Back to the subject of O’Rourke (he may live in New Hampshire now, but he’s a native of Toledo Ohio) as a South Park Conservative before there was such a thing — I agree, since I seem to recall that when O’Rourke was with the National Lampoon in the late 70s or early 80s he coined the term “pants-down Republican” to cover the same concept: pro-capitalism and pro-American like other Republicans, but libertarian on social issues.
Let’s do that as a link.
Help us out some JmaR – what are the root causes of terrorism?
I believe they are poverty, ignorance and a 12th century mindset. The only solution is to address the poverty & ignorance and with that help bring them into the 21st century. That’s going to take some time. In the meanwhile, the active cancer (the ones trying to kill us) needs to be dealt with. Since you seem to think that kicking he hornets nest is a bad idea, then perhaps we can simply send all the terrorists to live with you for a while. I suspect they’d just kill you as you are an infidel. So to protect you, and others, we draw them out and kill them instead. We’ll never kill enough, but hopefully we can keep them preoccupied long enough to educate and advance other would-be terrorists to the 21st century and thus teach them that killing serves no end.
Anyway – that’s my take on terrorism and it’s root cause – what do you think and how would you fix it?
While I agree with you in general, I question that poverty is a root cause. On the contrary, the terrorists are quite wealthy and well funded, which is why crushing them has been difficult. The presence of poverty may have aided these groups to move amongst these populations unharmed, but I don’t think resolving poverty would end terrorism. To be a root cause, by definition, means that correcting the root cause prevents the recurrence of the problem. That is not the case with poverty and terrorism.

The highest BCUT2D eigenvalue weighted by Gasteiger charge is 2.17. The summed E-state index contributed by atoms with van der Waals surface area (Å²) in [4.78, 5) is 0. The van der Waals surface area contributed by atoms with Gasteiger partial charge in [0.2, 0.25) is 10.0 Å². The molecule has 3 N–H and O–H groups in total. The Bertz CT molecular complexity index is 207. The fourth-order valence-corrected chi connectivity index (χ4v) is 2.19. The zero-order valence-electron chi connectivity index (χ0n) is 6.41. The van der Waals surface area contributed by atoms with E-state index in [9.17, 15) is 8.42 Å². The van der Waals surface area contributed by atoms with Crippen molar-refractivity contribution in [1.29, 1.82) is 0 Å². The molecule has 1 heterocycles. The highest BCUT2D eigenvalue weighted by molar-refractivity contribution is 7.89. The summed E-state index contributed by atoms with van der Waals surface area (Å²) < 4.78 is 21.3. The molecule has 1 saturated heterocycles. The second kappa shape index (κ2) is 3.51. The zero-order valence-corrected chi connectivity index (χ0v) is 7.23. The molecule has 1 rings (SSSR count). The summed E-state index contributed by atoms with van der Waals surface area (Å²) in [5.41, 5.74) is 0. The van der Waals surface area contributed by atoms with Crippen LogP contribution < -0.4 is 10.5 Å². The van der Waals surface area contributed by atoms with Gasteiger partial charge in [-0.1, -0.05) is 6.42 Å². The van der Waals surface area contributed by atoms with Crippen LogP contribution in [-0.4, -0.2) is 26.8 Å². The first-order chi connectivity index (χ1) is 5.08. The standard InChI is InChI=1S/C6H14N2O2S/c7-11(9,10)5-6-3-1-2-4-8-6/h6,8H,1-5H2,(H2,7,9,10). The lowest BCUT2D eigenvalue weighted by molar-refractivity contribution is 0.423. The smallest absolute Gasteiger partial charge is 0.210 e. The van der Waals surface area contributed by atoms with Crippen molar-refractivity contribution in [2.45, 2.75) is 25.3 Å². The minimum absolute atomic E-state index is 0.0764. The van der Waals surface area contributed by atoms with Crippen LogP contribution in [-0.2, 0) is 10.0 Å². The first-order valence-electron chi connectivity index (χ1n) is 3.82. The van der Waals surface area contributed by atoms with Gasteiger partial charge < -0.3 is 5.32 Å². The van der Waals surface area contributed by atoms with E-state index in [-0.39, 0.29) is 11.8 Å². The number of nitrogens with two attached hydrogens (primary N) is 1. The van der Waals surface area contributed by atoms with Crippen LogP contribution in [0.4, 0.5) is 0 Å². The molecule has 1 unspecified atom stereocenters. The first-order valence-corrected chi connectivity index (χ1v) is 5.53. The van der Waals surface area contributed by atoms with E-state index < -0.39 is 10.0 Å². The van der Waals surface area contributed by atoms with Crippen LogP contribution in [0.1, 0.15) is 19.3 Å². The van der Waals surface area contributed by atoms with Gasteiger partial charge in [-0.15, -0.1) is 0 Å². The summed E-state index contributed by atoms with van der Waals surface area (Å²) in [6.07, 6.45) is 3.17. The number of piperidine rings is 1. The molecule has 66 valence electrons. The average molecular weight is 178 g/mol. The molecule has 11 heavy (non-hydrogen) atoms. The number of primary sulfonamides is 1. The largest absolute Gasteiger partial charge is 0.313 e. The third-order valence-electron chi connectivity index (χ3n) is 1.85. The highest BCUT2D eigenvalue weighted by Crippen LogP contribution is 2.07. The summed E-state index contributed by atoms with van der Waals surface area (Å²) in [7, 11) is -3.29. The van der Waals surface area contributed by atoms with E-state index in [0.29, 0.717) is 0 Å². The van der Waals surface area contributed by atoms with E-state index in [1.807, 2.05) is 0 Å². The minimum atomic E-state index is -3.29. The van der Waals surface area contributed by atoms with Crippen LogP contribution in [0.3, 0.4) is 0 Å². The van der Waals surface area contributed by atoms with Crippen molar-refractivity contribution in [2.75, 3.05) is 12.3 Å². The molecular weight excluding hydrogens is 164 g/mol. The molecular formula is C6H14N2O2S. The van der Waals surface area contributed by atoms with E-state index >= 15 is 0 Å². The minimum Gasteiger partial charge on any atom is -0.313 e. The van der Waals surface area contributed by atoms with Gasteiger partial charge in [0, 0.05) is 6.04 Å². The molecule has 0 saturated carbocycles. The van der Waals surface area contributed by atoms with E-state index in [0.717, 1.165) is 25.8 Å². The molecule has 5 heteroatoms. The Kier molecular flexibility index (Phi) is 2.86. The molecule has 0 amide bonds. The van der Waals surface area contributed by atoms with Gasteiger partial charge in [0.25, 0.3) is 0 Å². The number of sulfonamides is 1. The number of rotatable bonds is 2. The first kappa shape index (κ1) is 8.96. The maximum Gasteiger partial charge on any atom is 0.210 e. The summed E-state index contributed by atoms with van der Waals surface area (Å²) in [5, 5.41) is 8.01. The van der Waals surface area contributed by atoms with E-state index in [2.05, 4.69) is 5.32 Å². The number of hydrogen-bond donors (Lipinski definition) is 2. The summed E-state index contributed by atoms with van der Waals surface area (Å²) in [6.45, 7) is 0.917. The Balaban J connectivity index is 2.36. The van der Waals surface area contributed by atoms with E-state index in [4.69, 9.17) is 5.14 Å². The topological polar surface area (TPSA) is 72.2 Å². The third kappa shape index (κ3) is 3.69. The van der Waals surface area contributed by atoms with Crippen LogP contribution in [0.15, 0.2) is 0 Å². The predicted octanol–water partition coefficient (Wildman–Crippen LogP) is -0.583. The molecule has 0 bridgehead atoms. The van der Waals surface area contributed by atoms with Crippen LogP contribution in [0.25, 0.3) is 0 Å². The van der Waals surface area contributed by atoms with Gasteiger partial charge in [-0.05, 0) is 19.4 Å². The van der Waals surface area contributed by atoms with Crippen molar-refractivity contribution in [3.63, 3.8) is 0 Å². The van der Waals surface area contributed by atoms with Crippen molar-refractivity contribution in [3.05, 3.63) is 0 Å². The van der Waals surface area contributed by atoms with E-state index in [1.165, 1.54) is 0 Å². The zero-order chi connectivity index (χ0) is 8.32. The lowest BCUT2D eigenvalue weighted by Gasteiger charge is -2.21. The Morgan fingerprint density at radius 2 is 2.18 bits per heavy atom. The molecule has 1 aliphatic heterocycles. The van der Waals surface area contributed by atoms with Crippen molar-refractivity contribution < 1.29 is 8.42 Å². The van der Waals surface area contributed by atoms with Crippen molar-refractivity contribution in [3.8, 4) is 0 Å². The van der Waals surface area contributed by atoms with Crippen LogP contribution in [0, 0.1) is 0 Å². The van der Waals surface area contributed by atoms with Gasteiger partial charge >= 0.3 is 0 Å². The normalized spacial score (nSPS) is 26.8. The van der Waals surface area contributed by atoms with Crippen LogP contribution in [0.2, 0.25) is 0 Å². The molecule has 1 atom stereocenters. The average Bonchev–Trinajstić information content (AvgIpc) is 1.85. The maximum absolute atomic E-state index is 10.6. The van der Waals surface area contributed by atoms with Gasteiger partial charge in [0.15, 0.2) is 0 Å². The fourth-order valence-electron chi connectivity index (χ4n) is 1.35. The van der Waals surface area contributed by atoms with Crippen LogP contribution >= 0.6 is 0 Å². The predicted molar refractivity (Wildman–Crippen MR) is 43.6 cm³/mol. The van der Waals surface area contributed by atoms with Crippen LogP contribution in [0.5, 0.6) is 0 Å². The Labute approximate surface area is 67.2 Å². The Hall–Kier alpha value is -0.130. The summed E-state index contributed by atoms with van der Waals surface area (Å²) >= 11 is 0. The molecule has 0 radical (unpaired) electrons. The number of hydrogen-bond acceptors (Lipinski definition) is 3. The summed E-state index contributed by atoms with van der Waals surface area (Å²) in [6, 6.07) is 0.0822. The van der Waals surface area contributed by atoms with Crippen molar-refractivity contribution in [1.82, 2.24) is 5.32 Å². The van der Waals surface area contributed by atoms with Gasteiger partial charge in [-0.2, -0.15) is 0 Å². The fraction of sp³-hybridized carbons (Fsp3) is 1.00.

I agree with you about poverty and ignorance as part of the root cause, but I think it goes deeper than that. Terrorism in its current employ is a means of war by desperate, ill-equipped, technologically-overmatched fundamentalist measures. The Western world (and to be fair the US most prominently) has propped up and protected these Arab dictatorships in exchange for cheap oil for deacdes. The shiekh’s rule with an iron fist, subjugate their people and the oil flows at bargain basement prices (at least until recently) as the lifeblood of the Arab people fills up the ever-growing fleet of gas-guzzlers on American highways. So they resent the hyposcrisy of us claiming to be “spreading freedom and democracy” when in fact we aid and abet if not downright force their desperation. I’m not taking any sides here, it is what it is, but this is at least a part of the reason that “they hate us”.
If we take a step back and look at the bigger picture, since the first Gulf War we’ve had a much more serious military presence in the Middle East. I also believe that much of Arab world’s political boundaries were imposed by Western powers (I’m sure someone here knows to what degree) and Muslims, specifically fundamentalists, aren’t concerned with those boundaries. They consider the Arab/Muslim world sacred land and as they taught us in Civics class, Mecca and Medina are the center of gravity for Muslims. Prior to the 1st Gulf War the Saudi royals gave us the OK to build bases in close enough proximity to these holy cities to enrage the fundamentalists further.
The other point is our failure to be an honest broker in the Israeli-Palestinian conflict. We’ve gone from attempting to draw a roadmap to kowtowing to Ariel Sharon’s wishes.
It all adds up.
The other point is our failure to be an honest broker in the Israeli-Palestinian conflict. We’ve gone from attempting to draw a roadmap to kowtowing to Ariel Sharon’s wishes.
honest broker (noun): term used by Europeans and American leftists to signify what America would be in their eyes if they sold Israel out and let the Arabs kill all those pesky Jews.
“If we take a step back and look at the bigger picture, since the first Gulf War we’ve had a much more serious military presence in the Middle East.“
Um, just when do you think terrorism began? I question this because there were incidents before the Gulf War. In fact, the 70’s had quite a few cases, including that really famous one involving hostages that were held for 444 days…
“They consider the Arab/Muslim world sacred land and as they taught us in Civics class, Mecca and Medina are the center of gravity for Muslims.“